Read Matt. 18:21-35. It tells the story of a man who owed a tremendous debt, but he is forgiven by the king. Then the unthinkable happens. The forgiven man refuses to forgive another a much smaller and insignificant amount. The point is how that doesn’t make sense. If you have been forgive so much, the response should be to forgive others.
 Then Peter came up and said to him, “Lord, how often will my brother sin against me, and I forgive him? As many as seven times?”  Jesus said to him, “I do not say to you seven times, but seventy-seven times.
 “Therefore the kingdom of heaven may be compared to a king who wished to settle accounts with his servants.  When he began to settle, one was brought to him who owed him ten thousand talents.  And since he could not pay, his master ordered him to be sold, with his wife and children and all that he had, and payment to be made.  So the servant fell on his knees, imploring him, ‘Have patience with me, and I will pay you everything.’  And out of pity for him, the master of that servant released him and forgave him the debt.  But when that same servant went out, he found one of his fellow servants who owed him a hundred denarii, and seizing him, he began to choke him, saying, ‘Pay what you owe.’  So his fellow servant fell down and pleaded with him, ‘Have patience with me, and I will pay you.’  He refused and went and put him in prison until he should pay the debt.  When his fellow servants saw what had taken place, they were greatly distressed, and they went and reported to their master all that had taken place.  Then his master summoned him and said to him, ‘You wicked servant! I forgave you all that debt because you pleaded with me.  And should not you have had mercy on your fellow servant, as I had mercy on you?’  And in anger his master delivered him to the jailers, until he should pay all his debt.  So also my heavenly Father will do to every one of you, if you do not forgive your brother from your heart.”
(Matthew 18:21-35 ESV)
To not forgive leads to bitterness – which will ultimately destroy you.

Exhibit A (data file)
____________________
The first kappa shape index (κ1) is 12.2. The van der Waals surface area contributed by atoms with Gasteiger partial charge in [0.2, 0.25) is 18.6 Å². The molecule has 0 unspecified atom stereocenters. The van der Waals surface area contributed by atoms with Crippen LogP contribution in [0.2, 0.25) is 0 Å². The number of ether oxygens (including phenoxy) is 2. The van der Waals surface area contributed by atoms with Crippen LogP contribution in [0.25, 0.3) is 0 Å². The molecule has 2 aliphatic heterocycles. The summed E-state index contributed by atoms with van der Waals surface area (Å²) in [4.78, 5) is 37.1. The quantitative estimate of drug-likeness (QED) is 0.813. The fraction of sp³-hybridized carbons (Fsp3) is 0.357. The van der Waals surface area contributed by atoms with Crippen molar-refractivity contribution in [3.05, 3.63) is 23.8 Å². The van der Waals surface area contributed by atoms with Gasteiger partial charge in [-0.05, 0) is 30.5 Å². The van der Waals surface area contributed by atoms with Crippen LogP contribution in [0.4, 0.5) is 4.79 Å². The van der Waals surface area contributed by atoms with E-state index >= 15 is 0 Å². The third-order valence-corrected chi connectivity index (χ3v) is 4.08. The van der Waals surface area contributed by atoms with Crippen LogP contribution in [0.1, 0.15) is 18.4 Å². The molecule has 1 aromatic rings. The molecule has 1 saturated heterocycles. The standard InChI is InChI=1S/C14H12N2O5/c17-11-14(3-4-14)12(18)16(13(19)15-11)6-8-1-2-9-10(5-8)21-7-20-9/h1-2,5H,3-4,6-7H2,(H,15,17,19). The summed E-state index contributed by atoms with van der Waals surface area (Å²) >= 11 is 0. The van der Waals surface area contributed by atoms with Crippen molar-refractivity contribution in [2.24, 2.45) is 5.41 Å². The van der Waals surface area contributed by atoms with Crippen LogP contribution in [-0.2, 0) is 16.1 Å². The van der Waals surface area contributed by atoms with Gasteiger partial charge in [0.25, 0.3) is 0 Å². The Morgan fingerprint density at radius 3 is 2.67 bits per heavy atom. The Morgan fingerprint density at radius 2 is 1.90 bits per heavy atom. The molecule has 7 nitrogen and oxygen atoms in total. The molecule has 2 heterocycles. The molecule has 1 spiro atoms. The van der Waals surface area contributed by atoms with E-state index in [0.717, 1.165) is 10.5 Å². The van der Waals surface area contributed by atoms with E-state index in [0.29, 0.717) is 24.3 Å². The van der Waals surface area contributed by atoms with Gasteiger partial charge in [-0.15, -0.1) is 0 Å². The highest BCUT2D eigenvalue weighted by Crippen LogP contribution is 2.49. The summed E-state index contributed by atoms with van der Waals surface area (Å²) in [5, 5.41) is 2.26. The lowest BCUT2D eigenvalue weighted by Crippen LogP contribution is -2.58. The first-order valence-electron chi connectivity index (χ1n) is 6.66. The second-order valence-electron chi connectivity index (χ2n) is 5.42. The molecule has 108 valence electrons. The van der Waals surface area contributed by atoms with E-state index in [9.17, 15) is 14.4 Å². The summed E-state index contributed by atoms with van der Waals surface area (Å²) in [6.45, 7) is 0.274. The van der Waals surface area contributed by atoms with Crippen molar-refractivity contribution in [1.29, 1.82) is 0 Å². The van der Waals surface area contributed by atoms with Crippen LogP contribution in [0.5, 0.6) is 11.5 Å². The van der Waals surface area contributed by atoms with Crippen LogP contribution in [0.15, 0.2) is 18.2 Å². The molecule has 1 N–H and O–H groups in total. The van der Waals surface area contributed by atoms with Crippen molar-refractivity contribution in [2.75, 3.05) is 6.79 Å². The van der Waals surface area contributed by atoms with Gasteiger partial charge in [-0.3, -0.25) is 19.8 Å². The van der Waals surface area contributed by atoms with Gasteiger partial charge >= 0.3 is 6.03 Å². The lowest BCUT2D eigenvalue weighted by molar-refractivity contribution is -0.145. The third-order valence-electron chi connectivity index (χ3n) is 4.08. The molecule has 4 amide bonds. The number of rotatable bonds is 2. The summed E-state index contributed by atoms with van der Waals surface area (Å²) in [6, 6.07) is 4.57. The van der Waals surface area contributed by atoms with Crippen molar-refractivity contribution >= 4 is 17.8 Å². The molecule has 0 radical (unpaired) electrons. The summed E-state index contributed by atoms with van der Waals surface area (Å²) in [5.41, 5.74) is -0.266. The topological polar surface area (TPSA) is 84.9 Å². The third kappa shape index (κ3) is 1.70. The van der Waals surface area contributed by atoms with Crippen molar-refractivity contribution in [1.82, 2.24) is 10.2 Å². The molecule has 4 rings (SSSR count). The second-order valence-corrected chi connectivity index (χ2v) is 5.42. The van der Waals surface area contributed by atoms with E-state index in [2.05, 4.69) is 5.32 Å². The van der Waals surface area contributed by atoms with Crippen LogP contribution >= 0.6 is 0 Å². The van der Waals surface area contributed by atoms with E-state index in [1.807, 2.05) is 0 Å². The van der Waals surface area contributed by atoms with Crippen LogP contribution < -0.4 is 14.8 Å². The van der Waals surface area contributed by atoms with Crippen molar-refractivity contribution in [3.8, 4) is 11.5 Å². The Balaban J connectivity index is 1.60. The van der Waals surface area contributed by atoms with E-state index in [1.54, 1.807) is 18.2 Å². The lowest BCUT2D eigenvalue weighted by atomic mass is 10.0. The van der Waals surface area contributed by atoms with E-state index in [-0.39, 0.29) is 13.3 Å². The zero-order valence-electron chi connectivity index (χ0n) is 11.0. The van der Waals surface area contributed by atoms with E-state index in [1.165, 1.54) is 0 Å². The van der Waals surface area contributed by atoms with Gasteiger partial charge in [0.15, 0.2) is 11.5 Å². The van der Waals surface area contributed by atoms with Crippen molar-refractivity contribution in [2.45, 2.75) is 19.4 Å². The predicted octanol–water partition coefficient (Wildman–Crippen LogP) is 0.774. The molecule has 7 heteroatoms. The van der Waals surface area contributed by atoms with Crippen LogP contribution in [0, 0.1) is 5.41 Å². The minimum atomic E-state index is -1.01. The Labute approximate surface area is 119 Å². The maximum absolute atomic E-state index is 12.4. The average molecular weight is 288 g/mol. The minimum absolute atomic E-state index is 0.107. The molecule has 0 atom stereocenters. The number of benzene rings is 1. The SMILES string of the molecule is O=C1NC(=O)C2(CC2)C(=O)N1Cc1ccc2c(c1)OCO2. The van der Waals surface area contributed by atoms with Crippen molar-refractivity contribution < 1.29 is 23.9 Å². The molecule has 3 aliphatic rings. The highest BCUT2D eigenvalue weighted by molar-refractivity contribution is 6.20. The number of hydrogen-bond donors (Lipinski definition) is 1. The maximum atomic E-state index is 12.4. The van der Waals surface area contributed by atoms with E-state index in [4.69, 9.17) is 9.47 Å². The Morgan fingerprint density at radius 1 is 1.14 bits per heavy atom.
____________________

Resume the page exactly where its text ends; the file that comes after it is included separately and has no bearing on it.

There are 3 things Tim Keller tells us you can learn from this parable to avoid this consuming bitterness – three things that will help you to have a forgiving spirit. I will draw from Keller to answer this question on forgiveness.
#1 The king cancelled the debt.
When you cancel the debt, you do not get revenge or make the other person pay the emotional debt of pain – but you pay it yourself.
This is not saying you let everything go and you never take legal action or other action (i.e. “just forget”), but when someone wrongs you, it creates an emotional debt of pain – the debt you feel – the sense that this other person owes you.
Even non-economical debts such as a debt of emotional pain has to be paid down. Most people make the other person pay. There are all sorts of ways you can make the other person pay. You can insult them, or be cold to them, or withdraw your friendship from them.
There are all sorts of direct ways, and many indirect ways – such as gossip about them or slander them to other people … or just despise them in your heart (play little movies!)
If we are honest, the more pain we inflict on them, the better we feel. You are paying down the debt. In fact, even if I see someone else do it, I feel better.
I have to get my pain debt down and seeing them pay, reduces that for me – and slowly I feel less and less that that person owes me.
But, the trouble with this vengeance, is that it passes into you and you begin to change. The evil is getting into you and molding you more and more into the image of the person you are bitter towards.
Tim Keller tells of a guy who says, ‘I’m not letting my kids go to church because my dad forced me to go.” You see, his dad (their grandfather) wants his grandchildren in church and this is his way of “beating him!” Thus, his dad is still controlling him. He is not considering, ‘what is best for my children etc.’ He’s under the control of his father. He thinks he is beating his father and making him pay, but that evil is passing into him and he has become bitter, cynical, and hard. In the end, it is the children who are being hurt and just used as pawns for him to get vengeance on his dad.